Skip to main content
Premium Trial:

Request an Annual Quote

NJ Med School Gets Army Contract to Define Molecular Signatures of Biological Warfare Agents


As concerns mount about preparedness for bioterrorism in the US, one microarray lab has already begun applying biochip technology to develop gene-based detection platforms for exposure to biological warfare agents.

The Center for Applied Genomics at the Public Health Research Institute in Newark, NJ, working jointly with the New Jersey Medical School Center for Emerging and Reemerging Pathogens, has obtained a contract with the US Army, funding a project beginning in October to develop microarray-based molecular diagnostics for biological agents.

“We’re basically initiating a study to see whether we can come up with molecular signatures of host responses that are very specific for individual agents that a bioterrorist may use,” said Peter Tolias, director of the Center for Applied Genomics. “Our hypothesis is that there probably are signature gene expression responses.”

Initially, Tolias and his group will do gene expression profiling in human high-density arrays, and then once they isolate specific signatures, will aim to design low-density arrays with the key genes involved in signature responses to particular agents.

The researchers are looking at a list of agents provided by the US Department of Defense. “They are first-, second-, and third-tier agents they have identified that can be used by bioterrorists,” Tolias said.

These agents most likely include common threats such as anthrax, botulinum toxin, plague, smallpox, and tularemia, which have been identified by the Johns Hopkins University Center for Civilian Biodefense Studies as the most widely known and suspected to be used. But they could also include other agents known to the Army.

Given that Tolias and others will be working with these agents, and that the entire US is on a state of increased alert, security has been increased at this facility. He recommends that any university with a Biosafety Level 3 facility do the same thing. “Just as [terrorists] can ram a jet into a skyscraper, it doesn’t take much to ram into a university facility,” he said.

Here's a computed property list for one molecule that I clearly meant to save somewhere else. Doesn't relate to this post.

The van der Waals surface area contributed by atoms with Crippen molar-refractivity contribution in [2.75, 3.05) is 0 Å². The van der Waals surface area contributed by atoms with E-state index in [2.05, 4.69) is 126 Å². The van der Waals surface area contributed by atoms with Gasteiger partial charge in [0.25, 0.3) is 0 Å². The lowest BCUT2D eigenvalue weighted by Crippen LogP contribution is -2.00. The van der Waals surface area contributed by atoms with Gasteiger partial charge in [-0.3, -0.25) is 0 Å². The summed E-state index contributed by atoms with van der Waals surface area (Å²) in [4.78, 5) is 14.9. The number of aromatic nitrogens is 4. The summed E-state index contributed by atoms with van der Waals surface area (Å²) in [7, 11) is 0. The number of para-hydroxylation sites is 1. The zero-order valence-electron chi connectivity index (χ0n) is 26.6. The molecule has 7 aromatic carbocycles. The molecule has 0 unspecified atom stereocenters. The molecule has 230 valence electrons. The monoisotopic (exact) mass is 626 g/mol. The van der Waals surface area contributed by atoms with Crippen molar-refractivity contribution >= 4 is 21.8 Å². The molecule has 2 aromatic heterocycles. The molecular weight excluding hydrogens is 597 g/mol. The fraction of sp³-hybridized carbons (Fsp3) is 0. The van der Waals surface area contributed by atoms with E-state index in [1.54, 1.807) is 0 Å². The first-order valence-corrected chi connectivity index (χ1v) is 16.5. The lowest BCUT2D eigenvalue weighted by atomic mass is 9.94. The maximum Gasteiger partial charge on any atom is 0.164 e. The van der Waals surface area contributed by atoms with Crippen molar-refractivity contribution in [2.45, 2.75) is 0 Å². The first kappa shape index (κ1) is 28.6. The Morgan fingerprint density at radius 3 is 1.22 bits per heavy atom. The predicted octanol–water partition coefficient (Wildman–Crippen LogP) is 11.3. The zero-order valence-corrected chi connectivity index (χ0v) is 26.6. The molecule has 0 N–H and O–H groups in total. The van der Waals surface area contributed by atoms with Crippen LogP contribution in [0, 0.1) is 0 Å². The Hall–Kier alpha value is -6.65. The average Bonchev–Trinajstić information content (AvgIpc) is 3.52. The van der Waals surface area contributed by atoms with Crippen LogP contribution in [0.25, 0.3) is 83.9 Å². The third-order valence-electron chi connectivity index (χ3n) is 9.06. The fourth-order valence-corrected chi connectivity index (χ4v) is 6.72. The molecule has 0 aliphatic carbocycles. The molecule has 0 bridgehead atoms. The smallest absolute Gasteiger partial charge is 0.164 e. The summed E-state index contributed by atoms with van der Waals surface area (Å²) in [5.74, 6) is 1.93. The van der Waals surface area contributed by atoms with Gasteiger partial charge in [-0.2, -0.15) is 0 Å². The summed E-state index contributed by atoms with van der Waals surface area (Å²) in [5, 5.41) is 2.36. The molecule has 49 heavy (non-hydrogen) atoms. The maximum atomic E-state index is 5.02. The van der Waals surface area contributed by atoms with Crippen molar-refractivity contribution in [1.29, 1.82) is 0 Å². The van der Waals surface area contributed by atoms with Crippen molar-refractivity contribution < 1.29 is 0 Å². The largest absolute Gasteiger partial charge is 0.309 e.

The Scan

Drug Response Variants May Be Distinct in Somatic, Germline Samples

Based on variants from across 21 drug response genes, researchers in The Pharmacogenomics Journal suspect that tumor-only DNA sequences may miss drug response clues found in the germline.

Breast Cancer Risk Gene Candidates Found by Multi-Ancestry Low-Frequency Variant Analysis

Researchers narrowed in on new and known risk gene candidates with variant profiles for almost 83,500 individuals with breast cancer and 59,199 unaffected controls in Genome Medicine.

Health-Related Quality of Life Gets Boost After Microbiome-Based Treatment for Recurrent C. Diff

A secondary analysis of Phase 3 clinical trial data in JAMA Network Open suggests an investigational oral microbiome-based drug may lead to enhanced quality of life measures.

Study Follows Consequences of Early Confirmatory Trials for Accelerated Approval Indications

Time to traditional approval or withdrawal was shorter when confirmatory trials started prior to accelerated approval, though overall regulatory outcomes remained similar, a JAMA study finds.